Related topics: greenhouse gas emissions · biofuel · oil

'Demon oil' on the defensive over climate change

At the dawn of an era scientists have dubbed the Anthropocene, driven by human impact on the planet, the energy industry's four-yearly gathering was forced onto the defensive on climate change.

Gem-like nanoparticles of precious metals shine as catalysts

A Northwestern University research team has developed a new method for making highly desirable catalysts from metal nanoparticles that could lead to better fuel cells, among other applications. The researchers also discovered ...

Why companies should let their workers join the climate strike

Multinational ice cream company Ben & Jerry's will close its Australian stores for this month's global climate strike and pay staff to attend the protest, amid a growing realization in the business community that planetary ...

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Fuel

Fuel is any material that is burned or altered to obtain energy and to heat or to move an object. Fuel releases its energy either through a chemical reaction means, such as combustion, or nuclear means, such as nuclear fission or nuclear fusion. An important property of a useful fuel is that its energy can be stored to be released only when needed, and that the release is controlled in such a way that the energy can be harnessed to produce work. Examples: Methane, Petrol and Oil.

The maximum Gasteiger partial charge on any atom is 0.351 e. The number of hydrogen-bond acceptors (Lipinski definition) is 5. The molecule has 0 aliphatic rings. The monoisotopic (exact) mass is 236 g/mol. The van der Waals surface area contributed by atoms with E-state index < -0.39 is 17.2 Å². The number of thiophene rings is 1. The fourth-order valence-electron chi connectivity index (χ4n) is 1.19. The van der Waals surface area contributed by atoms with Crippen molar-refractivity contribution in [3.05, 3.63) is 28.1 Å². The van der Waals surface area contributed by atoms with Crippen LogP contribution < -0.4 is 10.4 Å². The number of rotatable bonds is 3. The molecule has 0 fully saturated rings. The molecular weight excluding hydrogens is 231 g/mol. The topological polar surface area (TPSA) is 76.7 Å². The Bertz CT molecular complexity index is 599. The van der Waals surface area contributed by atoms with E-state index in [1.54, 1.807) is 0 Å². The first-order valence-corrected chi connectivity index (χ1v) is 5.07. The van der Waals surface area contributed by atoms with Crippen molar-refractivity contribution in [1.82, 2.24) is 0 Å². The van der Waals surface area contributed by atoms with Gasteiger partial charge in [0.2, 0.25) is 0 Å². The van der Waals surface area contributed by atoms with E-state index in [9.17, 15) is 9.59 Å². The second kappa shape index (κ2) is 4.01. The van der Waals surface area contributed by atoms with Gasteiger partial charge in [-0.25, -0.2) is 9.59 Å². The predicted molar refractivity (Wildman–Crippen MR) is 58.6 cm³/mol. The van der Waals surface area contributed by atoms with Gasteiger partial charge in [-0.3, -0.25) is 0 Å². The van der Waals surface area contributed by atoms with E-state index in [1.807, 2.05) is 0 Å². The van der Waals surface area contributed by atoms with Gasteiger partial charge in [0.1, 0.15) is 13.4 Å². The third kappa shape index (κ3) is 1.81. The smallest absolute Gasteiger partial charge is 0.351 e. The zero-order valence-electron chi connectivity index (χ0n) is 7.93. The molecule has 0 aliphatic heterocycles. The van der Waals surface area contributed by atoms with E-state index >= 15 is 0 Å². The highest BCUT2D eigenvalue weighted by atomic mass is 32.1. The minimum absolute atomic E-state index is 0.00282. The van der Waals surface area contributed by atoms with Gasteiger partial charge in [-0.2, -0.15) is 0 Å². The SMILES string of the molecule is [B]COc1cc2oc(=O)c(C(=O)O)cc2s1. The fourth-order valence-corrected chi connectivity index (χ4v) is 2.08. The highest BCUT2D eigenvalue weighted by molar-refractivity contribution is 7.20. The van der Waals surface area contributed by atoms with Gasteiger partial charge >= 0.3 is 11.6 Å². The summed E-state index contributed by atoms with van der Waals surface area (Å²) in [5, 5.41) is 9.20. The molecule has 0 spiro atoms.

All carbon-based life forms—from microorganisms to animals and humans—depend on and use fuels as their source of energy. Their cells engage in an enzyme-mediated chemical process called metabolism that converts energy from food or light into a form that can be used to sustain life. Additionally, humans employ a variety of techniques to convert one form of energy into another, producing usable energy for purposes that go far beyond the energy needs of a human body. The application of energy released from fuels ranges from heat to cooking and from powering weapons to combustion and generation of electricity.

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